“Walk without a stick into the darkest woods.”

In Tiny Beautiful Things: Advice on Life and Love from Dear Sugar there is a letter from a man who signs himself as “Beast with a Limp.”  He writes that he has been disfigured by a blood disorder that he has been dealing with since childhood.  He writes that there is no way to remedy this situation and asks “Is it better to close off that part of myself and devote my time and energies to the aspects of my life that work, or should I try some novel approaches to matchmaking?  My appearance makes online dating an absolute no-go.  In person, people react well to my outgoing personality, but would not consider me a romantic option.  I’m looking for new ideas or, if you think it’s a lost cause, permission to give up.” 

Sugar, of course, has a completely eloquent and deep response.  She talks about a friend she made while she was waitressing, a regular customer of the bar, that was horribly disfigured by a gas explosion in his apartment when he was 25.  He responded to this catastrophe by focusing on other areas of life he enjoyed, but he completely closed himself off to the hope of romantic love and, in the end, he committed suicide.  Sugar writes: 

“I’ve thought many times about why Ian committed suicide, and I thought about it again when I read your letter, Beast.  It would be so easy to trace Ian’s death back to that match, the one he said he would not unlight if he could.  The one that made him appear to be a monster and therefore unfit for romantic love, while also making him rich and therefore happy.  That match is so temptingly symbolic, like something hard and golden in a fairy tale that exacts a price equal to its power.  

But I don’t think his death can be traced back to that. I think it goes back to his decision to close himself off to romantic love, to refuse himself even the possibility of something so very essential because of something so superficial as the way he looked.  And your question to me—the very core of it—is circling around the same thing.  It’s not Will I ever find someone who will love me romantically?—(though in fact that question is there and it’s one I will get to)—but rather Am I capable of letting someone do so?”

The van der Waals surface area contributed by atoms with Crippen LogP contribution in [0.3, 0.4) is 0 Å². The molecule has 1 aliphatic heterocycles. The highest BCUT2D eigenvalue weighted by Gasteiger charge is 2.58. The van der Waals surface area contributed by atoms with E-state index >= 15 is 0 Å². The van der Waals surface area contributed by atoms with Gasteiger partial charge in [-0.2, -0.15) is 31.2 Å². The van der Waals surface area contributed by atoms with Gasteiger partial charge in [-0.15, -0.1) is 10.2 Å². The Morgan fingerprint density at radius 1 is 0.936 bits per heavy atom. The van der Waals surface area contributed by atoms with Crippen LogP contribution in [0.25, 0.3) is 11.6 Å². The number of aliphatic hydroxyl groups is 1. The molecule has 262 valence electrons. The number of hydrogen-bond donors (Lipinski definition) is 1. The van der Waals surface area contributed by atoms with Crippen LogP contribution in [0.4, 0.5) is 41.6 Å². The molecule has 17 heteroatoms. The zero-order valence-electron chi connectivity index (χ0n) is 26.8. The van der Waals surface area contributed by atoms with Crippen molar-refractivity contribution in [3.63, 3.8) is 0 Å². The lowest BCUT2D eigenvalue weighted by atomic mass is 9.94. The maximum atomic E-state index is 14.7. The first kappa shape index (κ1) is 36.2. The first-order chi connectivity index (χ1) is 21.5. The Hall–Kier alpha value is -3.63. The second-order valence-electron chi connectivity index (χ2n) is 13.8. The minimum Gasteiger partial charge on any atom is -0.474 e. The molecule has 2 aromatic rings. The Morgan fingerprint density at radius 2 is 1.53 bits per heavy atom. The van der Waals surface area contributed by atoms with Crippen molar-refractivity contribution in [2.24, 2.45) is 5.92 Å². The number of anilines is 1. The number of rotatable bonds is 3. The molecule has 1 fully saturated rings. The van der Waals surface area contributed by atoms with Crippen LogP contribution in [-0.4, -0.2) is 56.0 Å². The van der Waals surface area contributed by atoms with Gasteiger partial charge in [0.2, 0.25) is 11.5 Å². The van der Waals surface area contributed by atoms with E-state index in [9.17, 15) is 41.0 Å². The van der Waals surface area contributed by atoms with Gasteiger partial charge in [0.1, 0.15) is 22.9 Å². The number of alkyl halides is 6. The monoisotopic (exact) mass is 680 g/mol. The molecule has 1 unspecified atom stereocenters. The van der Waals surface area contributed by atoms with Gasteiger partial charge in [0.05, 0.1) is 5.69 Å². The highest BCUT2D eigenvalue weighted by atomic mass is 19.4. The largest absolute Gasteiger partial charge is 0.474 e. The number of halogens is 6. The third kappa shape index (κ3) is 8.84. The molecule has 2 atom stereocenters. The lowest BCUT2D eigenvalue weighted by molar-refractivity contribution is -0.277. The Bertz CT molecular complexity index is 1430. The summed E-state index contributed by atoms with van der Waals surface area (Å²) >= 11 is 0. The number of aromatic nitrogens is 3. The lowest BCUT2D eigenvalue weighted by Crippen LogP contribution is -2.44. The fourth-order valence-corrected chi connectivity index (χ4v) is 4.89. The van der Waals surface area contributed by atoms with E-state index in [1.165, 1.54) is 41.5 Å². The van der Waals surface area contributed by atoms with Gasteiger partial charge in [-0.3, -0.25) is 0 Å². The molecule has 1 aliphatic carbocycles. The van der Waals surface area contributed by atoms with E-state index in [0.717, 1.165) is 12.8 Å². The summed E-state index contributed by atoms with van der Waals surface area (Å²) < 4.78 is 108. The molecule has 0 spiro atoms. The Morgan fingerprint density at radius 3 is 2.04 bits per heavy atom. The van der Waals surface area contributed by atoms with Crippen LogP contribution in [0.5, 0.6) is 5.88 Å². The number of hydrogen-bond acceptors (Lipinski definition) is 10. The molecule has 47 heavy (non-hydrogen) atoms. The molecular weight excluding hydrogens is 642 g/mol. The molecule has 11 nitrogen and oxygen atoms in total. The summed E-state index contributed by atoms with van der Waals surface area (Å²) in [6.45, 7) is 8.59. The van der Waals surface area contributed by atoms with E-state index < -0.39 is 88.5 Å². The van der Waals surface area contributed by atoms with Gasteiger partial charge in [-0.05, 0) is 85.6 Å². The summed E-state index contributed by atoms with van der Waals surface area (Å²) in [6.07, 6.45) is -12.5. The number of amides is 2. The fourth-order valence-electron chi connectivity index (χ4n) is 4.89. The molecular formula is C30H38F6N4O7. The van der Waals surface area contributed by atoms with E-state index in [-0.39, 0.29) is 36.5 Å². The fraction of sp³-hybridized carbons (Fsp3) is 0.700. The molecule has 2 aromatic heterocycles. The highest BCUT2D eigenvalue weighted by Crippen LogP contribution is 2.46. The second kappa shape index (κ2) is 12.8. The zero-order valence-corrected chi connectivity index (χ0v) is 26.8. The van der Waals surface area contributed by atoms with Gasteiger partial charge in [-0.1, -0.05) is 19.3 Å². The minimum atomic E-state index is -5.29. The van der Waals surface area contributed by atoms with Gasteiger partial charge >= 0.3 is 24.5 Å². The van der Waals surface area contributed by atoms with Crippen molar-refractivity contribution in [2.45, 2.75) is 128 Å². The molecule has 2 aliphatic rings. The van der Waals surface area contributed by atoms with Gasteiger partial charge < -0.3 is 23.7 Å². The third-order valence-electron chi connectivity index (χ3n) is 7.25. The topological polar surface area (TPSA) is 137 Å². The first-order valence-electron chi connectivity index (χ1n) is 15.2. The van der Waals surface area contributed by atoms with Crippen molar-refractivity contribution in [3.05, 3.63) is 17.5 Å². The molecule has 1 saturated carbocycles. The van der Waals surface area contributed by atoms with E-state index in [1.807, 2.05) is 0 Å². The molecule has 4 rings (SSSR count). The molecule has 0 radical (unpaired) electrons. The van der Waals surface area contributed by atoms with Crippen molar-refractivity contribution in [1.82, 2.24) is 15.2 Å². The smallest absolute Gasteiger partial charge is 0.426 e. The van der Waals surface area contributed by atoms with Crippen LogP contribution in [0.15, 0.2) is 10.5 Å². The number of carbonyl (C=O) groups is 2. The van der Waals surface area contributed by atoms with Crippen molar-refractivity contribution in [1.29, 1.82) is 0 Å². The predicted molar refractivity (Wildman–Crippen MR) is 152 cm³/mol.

Cheryl Strayed, Tiny Beautiful Things

The core of this letter isn’t about appearance at all.  It’s about vulnerability.  Is the biggest barrier between me and whatever I want, not my ugly exterior (or whatever I choose to point to) but my beautifully vulnerable interior?  Sugar explains that in “La Bell et la Bête” (the original on which “Beauty and the Beast” is based), Belle falls in love with the Beast BEFORE he is transformed into a handsome prince.  It is her love that transforms him.  “You will be likewise transformed, the same as love transforms us all.  But you have to be fearless enough to let it transform you.”   

If I’m going to be honest here, I spent a lot of years learning the opposite of this.  I learned that I must first transform to be worthy of love.  I learned that love was something that was bestowed on the compliant and capable.  My response over time was to close myself off.  I believed that if people knew the shadowy parts of me, I would be considered unlovable.  I kept secrets out of what I thought was benevolence, but each one became a bar on the cage that was ever shrinking.

Breaking the bars of that cage was terrifying.  I was sure people would, at best, worry about me and, at worst, judge, reject and ridicule me.  I can’t say it has been painless.  Quite the opposite, it’s allowed for some of the most intense pain of my existence.  But this unlearning has been incredibly liberating.   

Sugar asks, “How might you shut down your impulse to shut down?…Once you allow yourself to be psychologically ready to give and receive love, your best course is to do what everyone who is looking for love does: put your best self out there with as much transparency and sincerity and humor as possible….Inhabit the beauty that lives in your beastly body and strive to see the beauty in all the other beasts.  Walk without a stick into the darkest woods.  Believe that the fairy tale is true.”

Surly this seems applicable to people like me who are trying to find love, but what about people that have been married for years?  What about any other type of human relationship?  It seems like it comes down to the one, small, incredibly important decision—to walk without a stick into the darkest woods and to believe the fairy tale is true.

As I’m writing this, I’m looking at my ring, a gift from a particularly thoughtful friend, that reads stay open.  This is the challenge.  This is the command.  Open is where all of the healing happens.  It’s what makes possible everything I want out of life.  Open is hope.  Open is vulnerability.  

Open is walking without a stick into the darkest woods.  Open is believing the fairy tale is true.